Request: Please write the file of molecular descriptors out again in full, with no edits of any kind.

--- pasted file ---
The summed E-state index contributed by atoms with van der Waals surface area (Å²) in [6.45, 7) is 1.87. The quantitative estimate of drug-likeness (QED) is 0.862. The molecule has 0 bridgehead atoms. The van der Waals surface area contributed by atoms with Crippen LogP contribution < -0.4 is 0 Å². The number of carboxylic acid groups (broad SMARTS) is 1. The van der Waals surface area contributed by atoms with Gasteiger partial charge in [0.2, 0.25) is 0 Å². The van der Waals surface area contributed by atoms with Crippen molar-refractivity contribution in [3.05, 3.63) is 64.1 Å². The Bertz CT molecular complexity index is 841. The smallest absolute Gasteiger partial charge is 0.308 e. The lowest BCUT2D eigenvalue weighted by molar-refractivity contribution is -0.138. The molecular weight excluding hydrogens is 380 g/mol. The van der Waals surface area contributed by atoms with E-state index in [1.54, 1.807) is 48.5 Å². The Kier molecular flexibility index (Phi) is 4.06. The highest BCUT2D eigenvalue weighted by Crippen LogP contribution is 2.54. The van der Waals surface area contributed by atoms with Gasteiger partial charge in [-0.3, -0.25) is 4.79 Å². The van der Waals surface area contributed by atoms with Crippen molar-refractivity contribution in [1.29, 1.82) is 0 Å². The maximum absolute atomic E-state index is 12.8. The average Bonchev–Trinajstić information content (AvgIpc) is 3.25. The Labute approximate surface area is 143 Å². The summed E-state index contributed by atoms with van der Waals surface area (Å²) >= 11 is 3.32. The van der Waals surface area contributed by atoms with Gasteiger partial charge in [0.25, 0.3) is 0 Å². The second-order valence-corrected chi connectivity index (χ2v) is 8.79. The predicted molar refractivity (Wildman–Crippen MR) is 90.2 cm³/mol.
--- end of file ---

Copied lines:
The summed E-state index contributed by atoms with van der Waals surface area (Å²) in [6.45, 7) is 1.87. The quantitative estimate of drug-likeness (QED) is 0.862. The molecule has 0 bridgehead atoms. The van der Waals surface area contributed by atoms with Crippen LogP contribution < -0.4 is 0 Å². The number of carboxylic acid groups (broad SMARTS) is 1. The van der Waals surface area contributed by atoms with Gasteiger partial charge in [0.2, 0.25) is 0 Å². The van der Waals surface area contributed by atoms with Crippen molar-refractivity contribution in [3.05, 3.63) is 64.1 Å². The Bertz CT molecular complexity index is 841. The smallest absolute Gasteiger partial charge is 0.308 e. The lowest BCUT2D eigenvalue weighted by molar-refractivity contribution is -0.138. The molecular weight excluding hydrogens is 380 g/mol. The van der Waals surface area contributed by atoms with E-state index in [1.54, 1.807) is 48.5 Å². The Kier molecular flexibility index (Phi) is 4.06. The highest BCUT2D eigenvalue weighted by Crippen LogP contribution is 2.54. The van der Waals surface area contributed by atoms with Gasteiger partial charge in [-0.3, -0.25) is 4.79 Å². The van der Waals surface area contributed by atoms with Crippen molar-refractivity contribution in [1.29, 1.82) is 0 Å². The maximum absolute atomic E-state index is 12.8. The average Bonchev–Trinajstić information content (AvgIpc) is 3.25. The Labute approximate surface area is 143 Å². The summed E-state index contributed by atoms with van der Waals surface area (Å²) >= 11 is 3.32. The van der Waals surface area contributed by atoms with Gasteiger partial charge in [0.25, 0.3) is 0 Å². The second-order valence-corrected chi connectivity index (χ2v) is 8.79. The predicted molar refractivity (Wildman–Crippen MR) is 90.2 cm³/mol.